569 F.2d 1303 (5th Cir. 1978), 76-2619, Marshall v. B.W. Harrison Lumber Co.
|Citation:||569 F.2d 1303|
|Party Name:||F. Ray MARSHALL, Secretary of Labor, Petitioner, v. B. W. HARRISON LUMBER COMPANY, and Occupational Safety and Health Review Commission, Respondents.|
|Case Date:||March 23, 1978|
|Court:||United States Courts of Appeals, Court of Appeals for the Fifth Circuit|
[Copyrighted Material Omitted]
Carin A. Clauss, Sol., Benjamin W. Mintz, Assoc., Michael H. Levin, Dennis K. Kade, Attys., U. S. Dept. of Labor, Washington, D. C., for petitioner.
William R. Childers, Jr., Monroe, Ga., Allen H. Sachsel, Atty., Appellate Section, Civil Div., Dept. of Justice, Washington, D. C., for respondents.
PETITION TO REVIEW AN ORDER OF THE OCCUPATIONAL SAFETY AND HEALTH REVIEW COMMISSION.
Before GOLDBERG, GODBOLD and SIMPSON, Circuit Judges.
GODBOLD, Circuit Judge:
An employer cited for violations of the Occupational Safety and Health Act (OSHA), 29 U.S.C. §§ 651 et seq., failed to contest the citation. In a subsequent proceeding under a notification of a failure to correct the violation, the employer claimed that the citation inadequately described the particular violations. We agree that the citation's description was inadequate and that the citation did not provide a basis for a subsequent failure-to-correct action.
Congress established an administrative procedure for enforcement of OSHA involving a division of enforcement and adjudicative responsibilities between two agencies, each independent of the other. The Secretary of Labor promulgates regulations, inspects employers, and issues citations when an employer is found in violation of the statute or regulation. An employer cited for a violation has an opportunity to be heard by an administrative law judge appointed by the Occupational Safety and Health Review Commission and, if a Commission member so directs, by the Commission itself. Under the enforcement scheme a citation may lay the basis for a later failure-to-correct action. The citation establishes the nature of the violation and a date by which the employer should correct the violation. Should the employer fail to correct the violation by that date, the Secretary may notify the employer and begin a failure-to-correct action. An employer may be penalized on either a citation or a failure-to-correct notification. Although the procedures for a citation and a failure-to-correct notification are very similar, compare 29 U.S.C. § 659(a) with id. § 659(b), larger penalties may be imposed under a failure-to-correct notification. On a citation an employer "may be assessed a civil penalty of up to $1,000 for each such violation," 29 U.S.C. § 666(c), 1 whereas on a failure-to-correct notification an employer "may be assessed a civil penalty of not more than $1,000 for each day during which such failure or violation continues." 29 U.S.C. § 666(d) (emphasis added).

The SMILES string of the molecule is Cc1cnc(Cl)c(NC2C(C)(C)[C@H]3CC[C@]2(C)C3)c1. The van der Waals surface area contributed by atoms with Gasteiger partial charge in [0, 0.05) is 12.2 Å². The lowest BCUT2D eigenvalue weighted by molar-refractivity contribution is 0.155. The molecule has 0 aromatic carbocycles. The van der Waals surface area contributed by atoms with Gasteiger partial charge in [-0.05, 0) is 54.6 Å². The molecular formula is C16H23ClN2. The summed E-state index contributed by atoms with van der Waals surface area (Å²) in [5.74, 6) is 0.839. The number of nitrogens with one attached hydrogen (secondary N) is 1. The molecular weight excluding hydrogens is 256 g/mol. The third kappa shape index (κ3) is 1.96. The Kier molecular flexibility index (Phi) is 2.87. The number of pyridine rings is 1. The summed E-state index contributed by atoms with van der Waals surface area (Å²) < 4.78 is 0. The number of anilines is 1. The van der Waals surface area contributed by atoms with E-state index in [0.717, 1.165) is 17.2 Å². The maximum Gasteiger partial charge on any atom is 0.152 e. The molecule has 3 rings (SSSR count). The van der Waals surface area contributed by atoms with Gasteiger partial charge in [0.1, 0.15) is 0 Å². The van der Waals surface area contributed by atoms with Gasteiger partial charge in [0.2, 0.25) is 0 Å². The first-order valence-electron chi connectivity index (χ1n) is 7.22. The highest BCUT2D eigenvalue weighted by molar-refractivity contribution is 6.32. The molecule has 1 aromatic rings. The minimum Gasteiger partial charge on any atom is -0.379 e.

When an employer receives a citation, he has 15 working days to give notice that he intends to contest the citation. If he gives notice he may contest the citation in a hearing before an administrative law judge. If he fails to give notice the citation and the proposed assessment of penalty "shall be deemed a final order of the Commission and not subject to review by any court or agency." 29 U.S.C. § 659(a). Similarly an uncontested failure-to-correct notification
will be deemed a final and unreviewable order. 29 U.S.C. § 659(b).
In this case an OSHA compliance officer an industrial hygienist inspected the employer, Harrison Lumber Company, which runs a small north Georgia sawmill. During the inspection he indicated to either Mr. Harrison, the sawmill's president and owner, or his son, or both of them, work stations where the noise level was too high. Afterwards he discussed what steps the employer could take to learn how to reduce the noise to an acceptable level. The Secretary subsequently issued a citation which described two violations in a general way, basically repeating the language of particular regulations. 2 the citation read:
§ 1910.95(b)(1): Employer failed to use feasible administrative or engineering controls when sound levels exceeded those stated in Table G-16 (Request a Compliance Plan be submitted as well as a progress report every 30 days).
§ 1910.95(b)(3): Employer failed to provide a continuing and effective hearing conservation program.
The employer did not contest this citation.
About five months later the OSHA compliance officer returned to reinspect the employer. He found the violations uncorrected. The Secretary...
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